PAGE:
Home » Diet and Fitness Articles » Diabetes Diet » Navigating the grocery store for fruits

Navigating the grocery store for fruits

fruit section in grocery store

You may be familiar with the advice that, when grocery shopping, it’s best to shop the perimeter of the store where fresh foods such as fruits, vegetables, milk products, meat and fish are usually found. This article will focus navigating the grocery store for fruits. For people with diabetes, it's a common myth that certain foods – such as fruits – should be avoided, because they taste sweet. Fruits do contain carbohydrates; however, they are also low in fat and sodium, and contain plenty of vitamins, minerals and fibre.

While some fruits contain more sugar than others, that doesn't mean you shouldn't eat them if you have diabetes. However, when shopping in the fruit section, there are a few tips that will help you make the healthiest and best choices for managing blood sugar levels and diabetes.

To begin with, make sure that a variety of fruits are on your grocery list. It’s common to forget to include fresh produce on our shopping list, or at best our list might just say “fruits.” Be more specific by including fruits that are in season, on special, and offer a variety of textures and flavours. A little planning can make shopping the fruit section easier and less expensive. Start your fruit shopping before leaving home by looking at your local grocery store's weekly specials. Buying fruit on sale saves money, but don’t buy fruit just because it's on special. Consider carefully your likes and dislikes, and consider how much fruit will are likely to eat in a relatively short period of time; fresh fruit has a short shelf life and could end up spoiling before it gets used up.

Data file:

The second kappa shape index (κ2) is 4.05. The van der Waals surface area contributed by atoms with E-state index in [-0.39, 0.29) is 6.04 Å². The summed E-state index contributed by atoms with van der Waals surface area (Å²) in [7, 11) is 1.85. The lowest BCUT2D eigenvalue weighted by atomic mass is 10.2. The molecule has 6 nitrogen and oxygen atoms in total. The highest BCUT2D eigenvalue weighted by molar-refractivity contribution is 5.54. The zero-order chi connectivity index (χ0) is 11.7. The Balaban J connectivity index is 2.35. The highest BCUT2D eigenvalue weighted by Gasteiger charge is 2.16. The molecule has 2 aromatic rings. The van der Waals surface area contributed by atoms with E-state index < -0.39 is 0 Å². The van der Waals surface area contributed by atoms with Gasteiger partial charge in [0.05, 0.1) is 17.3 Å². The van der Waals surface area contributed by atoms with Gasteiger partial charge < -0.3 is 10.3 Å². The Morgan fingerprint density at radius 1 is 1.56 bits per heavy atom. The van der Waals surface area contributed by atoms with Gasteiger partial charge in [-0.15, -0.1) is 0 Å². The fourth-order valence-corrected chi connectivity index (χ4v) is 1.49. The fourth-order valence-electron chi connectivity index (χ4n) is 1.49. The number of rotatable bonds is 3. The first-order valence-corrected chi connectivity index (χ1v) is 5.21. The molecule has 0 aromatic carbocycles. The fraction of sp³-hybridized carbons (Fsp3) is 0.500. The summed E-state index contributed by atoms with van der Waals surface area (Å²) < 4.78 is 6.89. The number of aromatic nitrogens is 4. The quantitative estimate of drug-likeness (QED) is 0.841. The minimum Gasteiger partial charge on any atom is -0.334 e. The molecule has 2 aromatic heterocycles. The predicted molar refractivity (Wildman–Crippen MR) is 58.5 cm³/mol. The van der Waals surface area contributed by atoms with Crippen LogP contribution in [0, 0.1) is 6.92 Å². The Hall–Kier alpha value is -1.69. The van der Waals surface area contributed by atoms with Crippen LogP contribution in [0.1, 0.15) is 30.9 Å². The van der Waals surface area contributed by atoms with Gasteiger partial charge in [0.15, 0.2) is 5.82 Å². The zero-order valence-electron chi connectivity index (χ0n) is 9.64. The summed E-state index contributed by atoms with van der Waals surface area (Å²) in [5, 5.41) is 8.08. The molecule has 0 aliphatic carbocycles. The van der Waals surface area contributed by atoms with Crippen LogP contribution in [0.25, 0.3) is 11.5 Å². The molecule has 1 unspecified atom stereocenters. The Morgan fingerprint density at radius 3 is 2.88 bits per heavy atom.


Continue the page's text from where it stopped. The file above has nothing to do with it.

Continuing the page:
Be adventurous and try a fruit or two that you are not as familiar with. Having a piece of fresh fruit or fruit salad for dessert is a great way to satisfy your sweet tooth. As well, introducing a new, less familiar, fruit to your menu may make it even more appealing.

In general, different fruits affect blood sugar in different ways, since some fruits are more dense and carbohydrate-heavy than others that are less dense and have a higher water content. A typical serving of fruit should contain 15 grams of carbohydrate. The size of the serving depends on the fruit and its carbohydrate content. Eating a low-carbohydrate fruit means you can consume a larger portion to get 15 grams of carbohydrates. For example, 2 cups of strawberries will yield the same amount of carbohydrate as ½ cup mango.

Here are a few examples of fruit servings that contain about 15 grams of carbohydrate:

  • 1 small banana
  • ½ cup mango pieces
  • 1 medium-sized orange
  • 1 cup cubed watermelon
  • 2 cups whole strawberries

Most fruits have a low glycemic index, which means they won’t raise your blood sugar as high as foods with an equal amount of carbohydrate and a high glycemic index (such as sugar or white bread). You may be interested to learn that fruits that are barely ripe have a lower glycemic index than overly ripe fruits, which have higher sugar content and a higher glycemic index.

Tropical fruits, such as mango, papaya, pineapple, and cantaloupe, tend to have higher glycemic index values than temperate fruits, such as apples and oranges. However, even the higher glycemic index fruits are good choices since, overall, their glycemic index is still relatively low.

Check out your local grocery store flyer for specials and head to the fruit section of the grocery store to discover wholesome fruits with the many shapes, textures and flavours that nature has to offer.

To learn about other healthier choices while food shopping, check out Navigating the grocery store expert blogs by Dietitian and Certified Diabetes Educator, Joanne Lewis.

Check out our diabetes-friendly recipes here.

About Joanne Lewis

Joanne Lewis, Dietitian and Certified Diabetes Educator, is the manager of diabetes education with the Canadian Diabetes Association where she is responsible for the development of diabetes education tools for healthcare professionals and people living with diabetes. She has nearly 20 years of experience as a registered dietitian and certified diabetes educator working in both hospital- and community-based programs. Ms Lewis has collaborated in the development and implementation of professional diabetes education programs and has presented at local, national and international conferences on a variety of diabetes and chronic disease related topics and has served as an advisor and reviewer for professional organizations and journals.

Check Also

healthy snack

Navigating the grocery store for snacks

For people with diabetes, navigating the grocery store for snacks is probably the most challenging section of the store. The challenge is in what to focus on when looking at the food labels.